Sources say Stewart's top two choices are Danbury Federal Correctional Institution (nicknamed "Club Fed"), located in her home state of Connecticut, and Alderson Federal Prison Camp (nicknamed "Camp Cupcake"), located in Alderson, West Virginia.

Danbury is the most likely choice for Stewart to spend her sentence as the BOP tries to place inmates within 500 miles of their home. Other famous inmates who have walked its yard include G. Gordon Liddy, Leona Helmsley and Sun Myung Moon.

Danbury is classified as a low-security prison with an inmate population of 1,100 in traditional cells. The prison also has an adjacent minimum security "camp," or barracks-style facility, for 200 women. If there's room and her probation officer recommends it, Stewart would be a not-so-happy camper. If not, she would be sent either to a two-person cell or to a shared cubicle within a wide-open dormitory in the larger facility. (Minimum security facilities have no fence, while low-security ones do.)

In any case, Martha need not fill her designer suitcases. Upon her arrival in Danbury, she will be forced to turn over her personal belongings before being strip-searched for contraband materials.

The newest and most fashionable cellmate on the block will then receive a new set of clothes commonly described as "scrubs." According to the BOP, Stewart's new dress code will be khaki pants (one thing won't change after all) and shirts for work hours and sweats or gym shorts in the evening hours. (All of that sounds convertible to a new line of clothing.)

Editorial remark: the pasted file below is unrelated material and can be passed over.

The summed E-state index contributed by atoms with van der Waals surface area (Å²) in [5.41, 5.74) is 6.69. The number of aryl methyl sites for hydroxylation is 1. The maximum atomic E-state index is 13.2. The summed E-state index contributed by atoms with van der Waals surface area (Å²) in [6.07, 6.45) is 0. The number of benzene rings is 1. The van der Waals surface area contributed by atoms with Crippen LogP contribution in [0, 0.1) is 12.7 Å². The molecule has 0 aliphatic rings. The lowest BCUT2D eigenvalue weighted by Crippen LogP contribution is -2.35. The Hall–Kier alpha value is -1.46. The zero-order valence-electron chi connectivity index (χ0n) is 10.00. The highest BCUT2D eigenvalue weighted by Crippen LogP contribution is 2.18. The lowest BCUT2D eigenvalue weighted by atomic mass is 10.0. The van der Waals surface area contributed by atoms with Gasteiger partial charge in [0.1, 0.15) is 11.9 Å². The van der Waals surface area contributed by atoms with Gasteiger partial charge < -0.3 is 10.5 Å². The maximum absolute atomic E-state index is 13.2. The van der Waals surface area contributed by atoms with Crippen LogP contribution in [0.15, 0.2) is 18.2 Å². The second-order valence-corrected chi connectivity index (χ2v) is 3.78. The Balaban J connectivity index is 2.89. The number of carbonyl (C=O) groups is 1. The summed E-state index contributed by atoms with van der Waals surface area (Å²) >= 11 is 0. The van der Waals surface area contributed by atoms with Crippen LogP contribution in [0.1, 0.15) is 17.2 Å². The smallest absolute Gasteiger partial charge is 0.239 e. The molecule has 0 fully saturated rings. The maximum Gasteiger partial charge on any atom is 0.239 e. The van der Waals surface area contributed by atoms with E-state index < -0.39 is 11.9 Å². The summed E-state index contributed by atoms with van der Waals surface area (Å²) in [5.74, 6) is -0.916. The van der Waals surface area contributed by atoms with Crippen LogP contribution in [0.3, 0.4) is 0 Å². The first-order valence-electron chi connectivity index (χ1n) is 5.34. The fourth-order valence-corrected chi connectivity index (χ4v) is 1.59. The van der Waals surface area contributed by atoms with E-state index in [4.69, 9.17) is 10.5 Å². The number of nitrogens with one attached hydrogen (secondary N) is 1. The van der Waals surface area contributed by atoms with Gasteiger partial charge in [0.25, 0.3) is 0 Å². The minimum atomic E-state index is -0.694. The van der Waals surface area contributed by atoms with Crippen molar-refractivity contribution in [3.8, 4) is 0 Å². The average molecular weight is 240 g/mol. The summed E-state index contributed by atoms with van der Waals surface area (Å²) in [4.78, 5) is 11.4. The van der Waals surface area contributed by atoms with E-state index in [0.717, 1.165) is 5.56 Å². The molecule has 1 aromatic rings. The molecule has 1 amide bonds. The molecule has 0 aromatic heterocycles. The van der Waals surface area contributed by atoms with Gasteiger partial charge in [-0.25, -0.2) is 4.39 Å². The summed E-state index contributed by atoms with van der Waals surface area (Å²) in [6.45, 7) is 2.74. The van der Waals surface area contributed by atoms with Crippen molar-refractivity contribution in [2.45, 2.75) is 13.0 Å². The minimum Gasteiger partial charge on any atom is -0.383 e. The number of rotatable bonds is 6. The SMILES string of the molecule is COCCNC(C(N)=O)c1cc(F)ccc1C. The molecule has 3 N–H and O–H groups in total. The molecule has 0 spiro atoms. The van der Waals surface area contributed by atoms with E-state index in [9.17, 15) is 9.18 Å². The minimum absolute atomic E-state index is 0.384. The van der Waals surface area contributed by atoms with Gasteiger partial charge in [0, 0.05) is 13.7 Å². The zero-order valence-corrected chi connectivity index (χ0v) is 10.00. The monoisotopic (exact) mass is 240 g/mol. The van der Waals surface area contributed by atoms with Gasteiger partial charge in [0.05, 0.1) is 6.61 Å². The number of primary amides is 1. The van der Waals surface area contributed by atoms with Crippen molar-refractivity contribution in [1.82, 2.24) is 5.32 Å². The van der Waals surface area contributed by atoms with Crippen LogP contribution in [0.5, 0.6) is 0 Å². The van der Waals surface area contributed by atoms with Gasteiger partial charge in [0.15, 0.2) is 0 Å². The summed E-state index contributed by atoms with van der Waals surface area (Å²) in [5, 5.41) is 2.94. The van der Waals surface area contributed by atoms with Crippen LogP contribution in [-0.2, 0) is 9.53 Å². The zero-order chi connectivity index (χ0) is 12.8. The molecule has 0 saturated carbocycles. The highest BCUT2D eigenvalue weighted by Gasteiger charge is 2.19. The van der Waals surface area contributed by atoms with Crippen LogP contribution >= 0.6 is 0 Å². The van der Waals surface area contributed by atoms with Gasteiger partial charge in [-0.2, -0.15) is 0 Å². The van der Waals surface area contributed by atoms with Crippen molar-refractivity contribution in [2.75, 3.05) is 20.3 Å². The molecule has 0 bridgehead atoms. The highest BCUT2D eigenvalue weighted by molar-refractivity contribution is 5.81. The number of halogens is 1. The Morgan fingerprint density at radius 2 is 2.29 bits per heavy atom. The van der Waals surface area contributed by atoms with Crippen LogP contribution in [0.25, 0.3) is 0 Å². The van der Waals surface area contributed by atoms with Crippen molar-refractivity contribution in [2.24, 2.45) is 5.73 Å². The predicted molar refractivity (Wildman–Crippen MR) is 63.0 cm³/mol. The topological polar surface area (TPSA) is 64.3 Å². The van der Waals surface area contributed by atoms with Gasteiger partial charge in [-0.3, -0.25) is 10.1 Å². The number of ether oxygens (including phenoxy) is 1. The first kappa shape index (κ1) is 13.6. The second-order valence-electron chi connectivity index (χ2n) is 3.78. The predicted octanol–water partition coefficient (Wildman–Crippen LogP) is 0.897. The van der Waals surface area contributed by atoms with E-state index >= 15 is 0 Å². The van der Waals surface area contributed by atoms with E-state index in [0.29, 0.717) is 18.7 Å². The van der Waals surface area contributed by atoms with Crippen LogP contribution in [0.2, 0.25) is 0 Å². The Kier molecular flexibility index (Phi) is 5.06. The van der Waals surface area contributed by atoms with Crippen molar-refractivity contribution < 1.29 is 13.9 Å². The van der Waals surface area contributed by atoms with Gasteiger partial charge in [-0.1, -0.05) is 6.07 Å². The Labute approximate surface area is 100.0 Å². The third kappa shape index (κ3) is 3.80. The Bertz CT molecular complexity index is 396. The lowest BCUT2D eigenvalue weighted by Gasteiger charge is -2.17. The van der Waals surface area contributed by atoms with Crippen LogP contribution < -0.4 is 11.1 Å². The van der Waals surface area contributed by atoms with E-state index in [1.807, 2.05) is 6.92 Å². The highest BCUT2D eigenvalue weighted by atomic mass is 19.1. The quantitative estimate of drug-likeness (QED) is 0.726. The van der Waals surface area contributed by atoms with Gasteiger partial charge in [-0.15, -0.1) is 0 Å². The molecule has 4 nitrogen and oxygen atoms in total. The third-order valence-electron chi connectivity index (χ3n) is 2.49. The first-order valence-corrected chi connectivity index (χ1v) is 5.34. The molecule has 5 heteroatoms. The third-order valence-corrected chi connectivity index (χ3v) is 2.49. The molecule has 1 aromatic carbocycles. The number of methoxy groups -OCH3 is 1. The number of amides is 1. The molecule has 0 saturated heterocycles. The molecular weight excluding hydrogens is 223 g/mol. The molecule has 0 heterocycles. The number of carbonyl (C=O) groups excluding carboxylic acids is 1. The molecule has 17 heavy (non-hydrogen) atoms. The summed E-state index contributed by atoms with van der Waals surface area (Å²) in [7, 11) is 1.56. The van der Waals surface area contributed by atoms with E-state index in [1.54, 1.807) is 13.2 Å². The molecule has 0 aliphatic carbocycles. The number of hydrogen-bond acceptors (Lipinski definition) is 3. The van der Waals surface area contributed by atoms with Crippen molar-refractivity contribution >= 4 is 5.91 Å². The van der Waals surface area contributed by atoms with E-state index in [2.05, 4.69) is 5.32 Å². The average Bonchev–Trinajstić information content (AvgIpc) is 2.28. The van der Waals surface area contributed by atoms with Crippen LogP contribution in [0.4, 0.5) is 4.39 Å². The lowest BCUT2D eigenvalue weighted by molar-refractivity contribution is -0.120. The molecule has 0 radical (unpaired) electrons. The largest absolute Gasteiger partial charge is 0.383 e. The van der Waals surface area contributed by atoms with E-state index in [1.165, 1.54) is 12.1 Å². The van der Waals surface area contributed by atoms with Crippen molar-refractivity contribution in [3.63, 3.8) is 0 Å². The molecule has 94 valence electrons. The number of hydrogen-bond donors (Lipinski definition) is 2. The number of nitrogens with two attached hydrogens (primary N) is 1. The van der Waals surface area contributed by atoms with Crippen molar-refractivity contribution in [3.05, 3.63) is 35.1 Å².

Stewart will also not be able to transform her cramped new bedroom into a cozy version of a Maine cottage. Prison rules prohibit wall hangings and only allow non-sexually provocative family pictures in a wall locker. Standard issue for a cell is similar to what is given to military personnel in dormitory settings.

The good news for Stewart -- depending on how she looks at it -- is that there is a very good chance she will be spending time working in the kitchen at Danbury, thanks to her culinary skills and short sentence. Unfortunately, her vast previous experience -- including the recipes published in her magazine -- may neither translate well nor, in fact, apply at all.

Speaking of magazines, Martha will be permitted to order the one that bears her name, as long as it comes directly from the company.

If Martha gets tired of reading her magazine, she can surf the television channels to find a rerun of one of her old programs. (The BOP says regular television is allowed as long as it is nothing provocative. )

That will pretty much be the extent of her contact with the media empire she founded. An imprisoned person has severe limitations on his or her ability to engage in his or her business, so Martha Stewart Omnimedia shareholders thinking Martha can use her prison stay as downtime to strategize the company's re-emergence had better adjust their thoughts.

"For all intents and purposes, for the amount of time that Martha is incarcerated she will not be able to attend to her company's business," says defense attorney Charna E. Sherman.

The company has anticipated and prepared for this by marginalizing Stewart's presence on both the flagship magazine and new product launches. (Another ironic twist, considering that Morvillo is widely expected to plead for a reduced sentence on the grounds that removing Martha from the company would cause hundreds of job losses at MSO.)

Finally, Internet access is prohibited in prison, so she won't be able to check her personal or company Web sites, never mind the company's stock price. And if she wants to call her broker, it will come out of the precious 300 minutes inmates are allotted per month.

Obviously, she will not be calling Peter Bacanovic.